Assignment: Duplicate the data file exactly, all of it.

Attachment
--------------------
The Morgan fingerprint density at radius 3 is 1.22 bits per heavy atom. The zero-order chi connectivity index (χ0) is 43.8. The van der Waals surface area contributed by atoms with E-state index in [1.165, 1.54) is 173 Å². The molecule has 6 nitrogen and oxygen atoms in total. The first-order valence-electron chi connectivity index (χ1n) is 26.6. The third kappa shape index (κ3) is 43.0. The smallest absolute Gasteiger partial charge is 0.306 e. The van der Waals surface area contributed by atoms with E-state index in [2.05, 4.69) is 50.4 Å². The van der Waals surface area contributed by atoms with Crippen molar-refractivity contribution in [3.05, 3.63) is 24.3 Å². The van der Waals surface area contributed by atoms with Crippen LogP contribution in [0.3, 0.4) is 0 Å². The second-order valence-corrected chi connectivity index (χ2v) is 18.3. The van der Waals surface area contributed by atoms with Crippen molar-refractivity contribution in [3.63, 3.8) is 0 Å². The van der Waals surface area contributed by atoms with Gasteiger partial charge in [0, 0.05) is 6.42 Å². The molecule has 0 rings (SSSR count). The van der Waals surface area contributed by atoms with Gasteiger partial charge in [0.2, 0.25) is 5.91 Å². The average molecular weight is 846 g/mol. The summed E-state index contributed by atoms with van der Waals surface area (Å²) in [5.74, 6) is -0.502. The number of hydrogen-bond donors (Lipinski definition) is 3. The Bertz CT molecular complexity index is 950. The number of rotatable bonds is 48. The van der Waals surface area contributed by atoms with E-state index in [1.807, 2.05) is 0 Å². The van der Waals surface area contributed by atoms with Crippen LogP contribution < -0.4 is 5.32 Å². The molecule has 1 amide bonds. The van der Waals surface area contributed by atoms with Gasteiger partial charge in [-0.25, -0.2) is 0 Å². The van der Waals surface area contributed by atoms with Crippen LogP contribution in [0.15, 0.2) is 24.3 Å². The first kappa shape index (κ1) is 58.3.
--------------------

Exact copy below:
The Morgan fingerprint density at radius 3 is 1.22 bits per heavy atom. The zero-order chi connectivity index (χ0) is 43.8. The van der Waals surface area contributed by atoms with E-state index in [1.165, 1.54) is 173 Å². The molecule has 6 nitrogen and oxygen atoms in total. The first-order valence-electron chi connectivity index (χ1n) is 26.6. The third kappa shape index (κ3) is 43.0. The smallest absolute Gasteiger partial charge is 0.306 e. The van der Waals surface area contributed by atoms with E-state index in [2.05, 4.69) is 50.4 Å². The van der Waals surface area contributed by atoms with Crippen molar-refractivity contribution in [3.05, 3.63) is 24.3 Å². The van der Waals surface area contributed by atoms with Crippen LogP contribution in [0.3, 0.4) is 0 Å². The second-order valence-corrected chi connectivity index (χ2v) is 18.3. The van der Waals surface area contributed by atoms with Crippen molar-refractivity contribution in [3.63, 3.8) is 0 Å². The van der Waals surface area contributed by atoms with Gasteiger partial charge in [0, 0.05) is 6.42 Å². The molecule has 0 rings (SSSR count). The van der Waals surface area contributed by atoms with Gasteiger partial charge in [0.2, 0.25) is 5.91 Å². The average molecular weight is 846 g/mol. The summed E-state index contributed by atoms with van der Waals surface area (Å²) in [5.74, 6) is -0.502. The number of hydrogen-bond donors (Lipinski definition) is 3. The Bertz CT molecular complexity index is 950. The number of rotatable bonds is 48. The van der Waals surface area contributed by atoms with E-state index in [1.807, 2.05) is 0 Å². The van der Waals surface area contributed by atoms with Crippen LogP contribution < -0.4 is 5.32 Å². The molecule has 1 amide bonds. The van der Waals surface area contributed by atoms with Gasteiger partial charge in [-0.25, -0.2) is 0 Å². The van der Waals surface area contributed by atoms with Crippen LogP contribution in [0.15, 0.2) is 24.3 Å². The first kappa shape index (κ1) is 58.3.